I often use terms that no one around me understands that I have picked up from my parents and grandparents.
One set of grandparents came from the North East Midlands, my other grandmother was from South Wales, and my other grandfather and his ancestry was from the county of squires and spires, Northamptonshire.
So these areas have probably influenced greatly some of the terms I have learned.
So I will start off with some of my favourites (there are many more)
Bobby's buttons: burrs, the tiny little spheres that stick to you when on a country walk
Birmingham/Brummie/Brummagem Screwdriver: A hammer
The Dog Shelf: The floor
Jitty: An alley way
Over Bills Mothers: Where the rain comes from (as in 'Its looking dark over Bill's Mothers')
I will put some more on later, but don't want to put too many on as I want to see what others say (and perhaps where you think they are from)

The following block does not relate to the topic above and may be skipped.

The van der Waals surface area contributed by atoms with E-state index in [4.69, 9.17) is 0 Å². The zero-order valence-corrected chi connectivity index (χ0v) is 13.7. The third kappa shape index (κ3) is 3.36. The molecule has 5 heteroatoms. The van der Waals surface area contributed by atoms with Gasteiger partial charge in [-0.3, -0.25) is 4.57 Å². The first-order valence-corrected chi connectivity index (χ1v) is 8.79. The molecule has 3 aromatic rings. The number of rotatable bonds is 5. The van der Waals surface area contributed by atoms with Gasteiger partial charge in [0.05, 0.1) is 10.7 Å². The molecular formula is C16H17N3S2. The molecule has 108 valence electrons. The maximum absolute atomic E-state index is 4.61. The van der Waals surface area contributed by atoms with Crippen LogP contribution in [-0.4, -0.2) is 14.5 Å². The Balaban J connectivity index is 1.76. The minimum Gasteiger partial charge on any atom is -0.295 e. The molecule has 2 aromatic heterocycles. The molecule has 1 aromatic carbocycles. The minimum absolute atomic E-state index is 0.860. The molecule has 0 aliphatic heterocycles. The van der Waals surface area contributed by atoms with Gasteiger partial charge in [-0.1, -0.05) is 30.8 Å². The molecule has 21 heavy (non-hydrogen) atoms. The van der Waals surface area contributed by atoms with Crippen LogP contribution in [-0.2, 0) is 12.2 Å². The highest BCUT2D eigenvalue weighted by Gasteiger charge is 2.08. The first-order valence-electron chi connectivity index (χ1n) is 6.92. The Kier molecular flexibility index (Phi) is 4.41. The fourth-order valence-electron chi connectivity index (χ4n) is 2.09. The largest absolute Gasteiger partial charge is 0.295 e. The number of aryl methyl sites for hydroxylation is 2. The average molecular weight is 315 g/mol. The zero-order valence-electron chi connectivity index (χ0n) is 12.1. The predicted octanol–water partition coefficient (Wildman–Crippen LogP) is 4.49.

Nothing X certificate please!
I live in Norfolk now, but am originally from Lincolnshire.
Local dialect words I remember from childhood are:-
winnick = giggle
kelter = rubbish
aum = fidget
chitter = chat
dacker down = slow down
mantle = amble around
I very rarely use any of these in conversation now, and only among family.
I always refer to hammers as "slight adjustment tools"
I put the oojimaflopsit in the thingumyjig, then put it on the whatnot in the corner of my ramshackle flat!
Is that to go with the doodar that lives in the doobrifidget next to the dohickey?
my family on my mums side were from cranleigh surrey and they always said "black over wills mothers"
I live just down the road from there! Not heard that one Though!
Trainspotter said:Over Bills Mothers: Where the rain comes from (as in 'Its looking dark over Bill's Mothers')
Do you know the origins of this? Its a Brummie phrase and it the Bill is William Shakespear. His mother's house would be Stratford on Avon which is south of Birmingham so the phrase literally meant there's a storm approaching Birmingham from the south.... or so my Mum who was Birmingham born and bred told me.I use Brummageum Screwdriver for hammer too as my grandad who was a Brummie motor mechanic used the phrase often.I have heard Jitty, but round here an alley is a gully.